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Of the infinite cultural things that could stand as shorthand for the victory of the lowest-common-denominator across middle-class American culture, one of my favorites is the attire worn for the “Jeopardy!” college tournament.

Whether from the most elite and expensive college or a big state school (yes, I’m a living example that sometimes smart guys, through some character flaw, end up at mediocre schools), they all wear the same thing: an oversized, ill-fitting hooded sweatshirt, as if it may start snowing in the television studio at any moment.

As a follow-up to our recent post about The Hardy North, we’d like to introduce Vintage Campus, which is also trying to give students and alumni better school-clothing options than the lowest common denominator. The brand’s first sweater was for the University of Chicago.

“We decided to start Vintage Campus because we noticed that the vast majority of American college bookstores sell terrible collegiate clothing,” says cofounder Chris Stavitsky. “By this I mean that bookstore clothing is garish, of poor quality, and lacking school specificity.”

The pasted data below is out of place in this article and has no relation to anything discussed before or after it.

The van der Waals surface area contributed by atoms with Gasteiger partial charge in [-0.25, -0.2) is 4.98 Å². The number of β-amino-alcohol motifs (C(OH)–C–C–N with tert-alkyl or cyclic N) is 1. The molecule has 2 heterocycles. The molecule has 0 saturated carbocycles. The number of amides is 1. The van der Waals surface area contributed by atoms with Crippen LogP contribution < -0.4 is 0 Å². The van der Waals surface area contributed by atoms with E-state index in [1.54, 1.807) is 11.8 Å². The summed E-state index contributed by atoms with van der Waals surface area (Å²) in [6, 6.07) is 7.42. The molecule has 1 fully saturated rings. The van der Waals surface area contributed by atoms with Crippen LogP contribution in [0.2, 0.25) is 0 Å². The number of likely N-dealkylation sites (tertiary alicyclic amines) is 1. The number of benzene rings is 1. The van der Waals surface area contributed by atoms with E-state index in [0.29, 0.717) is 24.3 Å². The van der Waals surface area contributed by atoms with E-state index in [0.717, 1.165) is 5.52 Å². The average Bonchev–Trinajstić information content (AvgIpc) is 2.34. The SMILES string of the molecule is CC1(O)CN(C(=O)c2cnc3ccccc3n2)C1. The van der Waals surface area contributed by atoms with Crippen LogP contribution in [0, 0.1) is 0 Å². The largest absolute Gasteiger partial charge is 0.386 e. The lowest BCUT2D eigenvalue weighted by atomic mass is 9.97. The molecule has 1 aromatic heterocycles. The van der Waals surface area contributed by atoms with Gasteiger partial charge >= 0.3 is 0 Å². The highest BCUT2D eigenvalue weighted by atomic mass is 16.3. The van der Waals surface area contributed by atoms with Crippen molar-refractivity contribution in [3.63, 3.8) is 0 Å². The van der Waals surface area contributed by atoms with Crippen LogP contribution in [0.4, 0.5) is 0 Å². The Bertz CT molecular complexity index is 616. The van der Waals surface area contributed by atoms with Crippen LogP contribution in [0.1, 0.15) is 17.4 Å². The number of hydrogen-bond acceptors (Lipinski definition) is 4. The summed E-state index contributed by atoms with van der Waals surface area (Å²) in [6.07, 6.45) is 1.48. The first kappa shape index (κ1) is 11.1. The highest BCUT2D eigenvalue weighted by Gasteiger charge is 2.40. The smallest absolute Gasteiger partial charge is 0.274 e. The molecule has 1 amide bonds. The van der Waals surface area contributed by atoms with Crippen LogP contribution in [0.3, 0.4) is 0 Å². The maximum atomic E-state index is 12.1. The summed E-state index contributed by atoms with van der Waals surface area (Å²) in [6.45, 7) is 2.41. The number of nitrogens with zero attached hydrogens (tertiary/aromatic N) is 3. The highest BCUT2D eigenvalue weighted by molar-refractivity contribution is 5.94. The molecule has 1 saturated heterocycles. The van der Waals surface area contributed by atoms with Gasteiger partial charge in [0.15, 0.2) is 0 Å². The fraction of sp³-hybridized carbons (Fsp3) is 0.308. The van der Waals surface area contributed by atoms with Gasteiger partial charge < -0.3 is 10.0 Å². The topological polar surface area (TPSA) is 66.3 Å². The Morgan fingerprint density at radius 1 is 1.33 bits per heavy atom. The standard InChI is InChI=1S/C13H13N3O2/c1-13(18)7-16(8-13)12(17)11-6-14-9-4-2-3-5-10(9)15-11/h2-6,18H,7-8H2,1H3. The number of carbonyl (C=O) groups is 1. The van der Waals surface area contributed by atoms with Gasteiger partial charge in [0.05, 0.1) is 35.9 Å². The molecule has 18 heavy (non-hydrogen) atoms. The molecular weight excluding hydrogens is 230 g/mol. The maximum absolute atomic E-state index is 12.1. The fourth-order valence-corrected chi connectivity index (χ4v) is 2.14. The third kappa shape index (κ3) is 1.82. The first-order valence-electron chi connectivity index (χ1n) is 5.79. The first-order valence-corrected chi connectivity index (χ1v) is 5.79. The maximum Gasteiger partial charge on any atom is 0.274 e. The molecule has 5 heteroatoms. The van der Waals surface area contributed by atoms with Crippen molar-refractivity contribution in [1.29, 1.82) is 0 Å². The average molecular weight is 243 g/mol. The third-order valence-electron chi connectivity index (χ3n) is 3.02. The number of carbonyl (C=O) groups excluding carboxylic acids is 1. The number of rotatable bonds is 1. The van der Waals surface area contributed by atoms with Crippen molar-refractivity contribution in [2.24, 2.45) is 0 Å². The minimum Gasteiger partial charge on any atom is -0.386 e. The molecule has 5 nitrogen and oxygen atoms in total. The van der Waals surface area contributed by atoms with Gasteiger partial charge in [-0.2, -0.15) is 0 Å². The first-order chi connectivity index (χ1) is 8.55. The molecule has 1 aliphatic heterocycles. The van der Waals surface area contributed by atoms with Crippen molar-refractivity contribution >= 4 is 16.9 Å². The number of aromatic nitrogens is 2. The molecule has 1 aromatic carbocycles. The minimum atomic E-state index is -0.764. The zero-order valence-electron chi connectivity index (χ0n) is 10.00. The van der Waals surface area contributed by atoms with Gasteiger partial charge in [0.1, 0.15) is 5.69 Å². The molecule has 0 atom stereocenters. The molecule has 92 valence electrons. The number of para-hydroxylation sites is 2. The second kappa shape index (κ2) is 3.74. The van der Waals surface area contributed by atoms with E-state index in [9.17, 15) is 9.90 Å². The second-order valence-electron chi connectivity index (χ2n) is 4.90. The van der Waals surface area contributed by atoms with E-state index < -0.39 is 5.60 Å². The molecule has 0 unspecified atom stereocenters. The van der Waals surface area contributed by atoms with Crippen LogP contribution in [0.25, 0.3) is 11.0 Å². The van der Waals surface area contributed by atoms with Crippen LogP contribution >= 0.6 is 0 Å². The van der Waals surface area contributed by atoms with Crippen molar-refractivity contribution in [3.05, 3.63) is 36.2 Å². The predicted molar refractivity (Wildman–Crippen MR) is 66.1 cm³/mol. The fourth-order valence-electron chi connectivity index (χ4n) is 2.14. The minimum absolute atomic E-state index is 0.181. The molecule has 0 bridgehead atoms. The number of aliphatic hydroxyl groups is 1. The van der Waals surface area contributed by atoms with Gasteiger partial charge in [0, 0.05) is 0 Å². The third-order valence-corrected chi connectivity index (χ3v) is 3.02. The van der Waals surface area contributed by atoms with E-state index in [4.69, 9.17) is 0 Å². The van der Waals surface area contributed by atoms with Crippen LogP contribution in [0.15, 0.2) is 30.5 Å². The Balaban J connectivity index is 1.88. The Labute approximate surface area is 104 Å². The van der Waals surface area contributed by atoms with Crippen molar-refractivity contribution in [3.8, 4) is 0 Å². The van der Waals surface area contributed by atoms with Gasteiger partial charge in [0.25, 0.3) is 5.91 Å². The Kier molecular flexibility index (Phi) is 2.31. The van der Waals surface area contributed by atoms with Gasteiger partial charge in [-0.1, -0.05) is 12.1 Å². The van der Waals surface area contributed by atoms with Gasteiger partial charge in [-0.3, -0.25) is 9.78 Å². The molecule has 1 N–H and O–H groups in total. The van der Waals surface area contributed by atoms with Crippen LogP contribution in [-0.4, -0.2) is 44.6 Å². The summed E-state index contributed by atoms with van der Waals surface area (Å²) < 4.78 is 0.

While similar brands are targeting just the Ivies, Vintage Campus in thinking more broadly. Writes Stavitsky in an email:

Ivy League schools have had a leg up. Yale has collaborated with J. Press, and Harvard has done something similar. And a couple of new companies, like us, have noticed the gap in the market. They have come out of Cornell (The Hardy North) and Dartmouth (Hillflint). But these are still brands coming out of the Ivy League and selling exclusively to Ivy League schools. There’s nothing for the rest of us.

As we grow, Vintage Campus would like to become a style touchpoint for schools of all types, not just elite institutions. Hundreds of colleges in the US have incredible histories that span centuries, and we want to help alumni and students recognize their own place in these unique stories through our sweaters.

If you’d like to get your school or alma mater involved, Stavitsky says please feel free to send him an email. — CC